§ From Hans Rudolph Saabye
12 April 1805, Copenhagen. “My last respects of 24 September,1 I hope are duely come to hand. The winter has been of more duration than severity, and has stopped the navigation from November till April. By this I have the honour of sending you the usual semi-annual List of the vessels belonging to the U.S, which have passed the Sound [not found], and likewise an account of the money received and disbursed [not found] in conformity to the Act of 28 feb. 1803.2 The political situation appears to be the same as when I last had the honour of addressing you, and there is not thought of any equipment, except that of some small armed Ships, which are to cruize, in order to exercise the young Officers in the Evolutions at sea. The late devastations of the yellow fever in Spain & Leghorn, have very much inquieted the northern ports of Europe. Prussia, the german empire and Russia looking upon Denmark to be their guardian angel, ha<ve> made the strongest remonstrances to make its governmen<t> take all possible steps to prevent this plague to ManKin<d> from spreading itself over the northern Europe. This has occasioned a Quarantine order of which I have th<e> honour of transmitting you a translation.3 In making this, all attention has been paid to disturb trade as little as possible, but any such regulation can not but give some inconveniencies thereunto.
“Vessels coming from places, where the yellow fever ha<d> not manifested itself last year, are only laid under Observation quarrantine, but those coming from infected places are laid under strict quarrantine a<t> Christiansand in Norway. By a Publication of the Board of Quarrantine founded on a report of the danish Consul in the U.S. the Cities of Charleston and Newyork have been reckoned to belong to the last class. In the first of these I know the fever has been, but not in the last. Having in vain applied to the Board of Quarrantine to get this publication so pernicious to New-York recalled, I have been obliged to represent this affair, to his Majesty, in a note to the Secretary of State, and hope soon to get a satisfactory answer. It appears to me that the Ideas here are not so very advantageous of the precautions taken in the U.S., against the yellow fever, and the security the Bills of health are to give. As to the last I have agreable to the Circular letter of 1 Augt. 1801,4 done all in my power, to remove all doubts. It might be of use to send me a detailed account of the Quarrantine regulations, and the measures taken against the yellow fever, when it breaks out in any ports of the U.S., to enable me to give the necessary information thereabouts, and thereby possibly make the Board adopt milder measures in future.”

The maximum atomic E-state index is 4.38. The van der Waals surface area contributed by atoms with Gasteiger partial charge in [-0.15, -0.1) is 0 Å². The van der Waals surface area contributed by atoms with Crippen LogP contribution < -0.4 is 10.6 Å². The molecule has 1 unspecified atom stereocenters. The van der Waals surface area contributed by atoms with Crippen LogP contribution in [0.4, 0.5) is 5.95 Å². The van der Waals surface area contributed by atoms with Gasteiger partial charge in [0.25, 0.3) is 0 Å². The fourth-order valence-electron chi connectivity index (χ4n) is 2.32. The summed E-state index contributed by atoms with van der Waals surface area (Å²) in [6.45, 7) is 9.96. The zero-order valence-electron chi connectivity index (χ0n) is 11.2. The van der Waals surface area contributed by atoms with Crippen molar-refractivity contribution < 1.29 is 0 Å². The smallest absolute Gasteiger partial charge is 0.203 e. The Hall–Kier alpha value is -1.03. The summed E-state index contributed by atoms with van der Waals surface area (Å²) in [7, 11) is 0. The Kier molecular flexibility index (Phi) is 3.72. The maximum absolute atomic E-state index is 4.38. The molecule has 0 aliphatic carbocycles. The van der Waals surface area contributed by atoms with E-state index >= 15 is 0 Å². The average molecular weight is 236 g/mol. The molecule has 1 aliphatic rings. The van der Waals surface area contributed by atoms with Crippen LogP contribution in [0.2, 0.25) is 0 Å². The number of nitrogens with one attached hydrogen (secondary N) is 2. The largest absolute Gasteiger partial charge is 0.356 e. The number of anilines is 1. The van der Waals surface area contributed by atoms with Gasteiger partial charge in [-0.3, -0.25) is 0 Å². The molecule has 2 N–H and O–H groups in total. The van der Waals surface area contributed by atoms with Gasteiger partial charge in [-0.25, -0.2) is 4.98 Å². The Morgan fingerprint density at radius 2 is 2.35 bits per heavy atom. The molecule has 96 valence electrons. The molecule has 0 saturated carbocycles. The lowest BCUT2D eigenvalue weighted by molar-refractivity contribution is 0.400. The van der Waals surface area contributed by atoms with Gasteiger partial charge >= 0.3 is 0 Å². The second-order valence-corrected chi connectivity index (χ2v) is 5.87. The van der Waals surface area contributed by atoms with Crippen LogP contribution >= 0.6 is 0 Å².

RC and enclosures (DNA: RG 59, CD, Copenhagen, vol. 1). RC 3 pp.; docketed by Wagner. For surviving enclosures, see nn. 2–3.
2. Saabye enclosed only a “List of disbursements for american Sailors in the year 1804” (1 p.; marked “<dup>licate”), showing the sums he paid to American captains for transporting seven seamen to the United States. For the “Act supplementary to the ‘act concerning Consuls and Vice-Consuls, and for the further protection of American Seamen,’ “ see U.S. Statutes at Large, description begins The Public Statutes at Large of the United States of America … (17 vols.; Boston, 1848–73). description ends 2:203–5.
3. Saabye enclosed an English translation (2 pp.) of two official Danish statements, dated 19 Dec. 1804 and 16 Jan. 1805. The first said that U.S. crews were not to have contact with Danish residents nor were cargoes to be unloaded without a clean bill of health from their vessel’s port of departure. The second reported that rice, tobacco, sugar, coffee, and rum, the chief U.S. exports to Denmark, were “incapable of transplanting the contagion.” Cotton, coming from southern states where there was no disease, also posed no threat. The government did request that JM direct that ships laden with cotton “and other dangerous Articles” be provided with special certificates stating that they were neither shipped from nor had touched at “any suspected place.”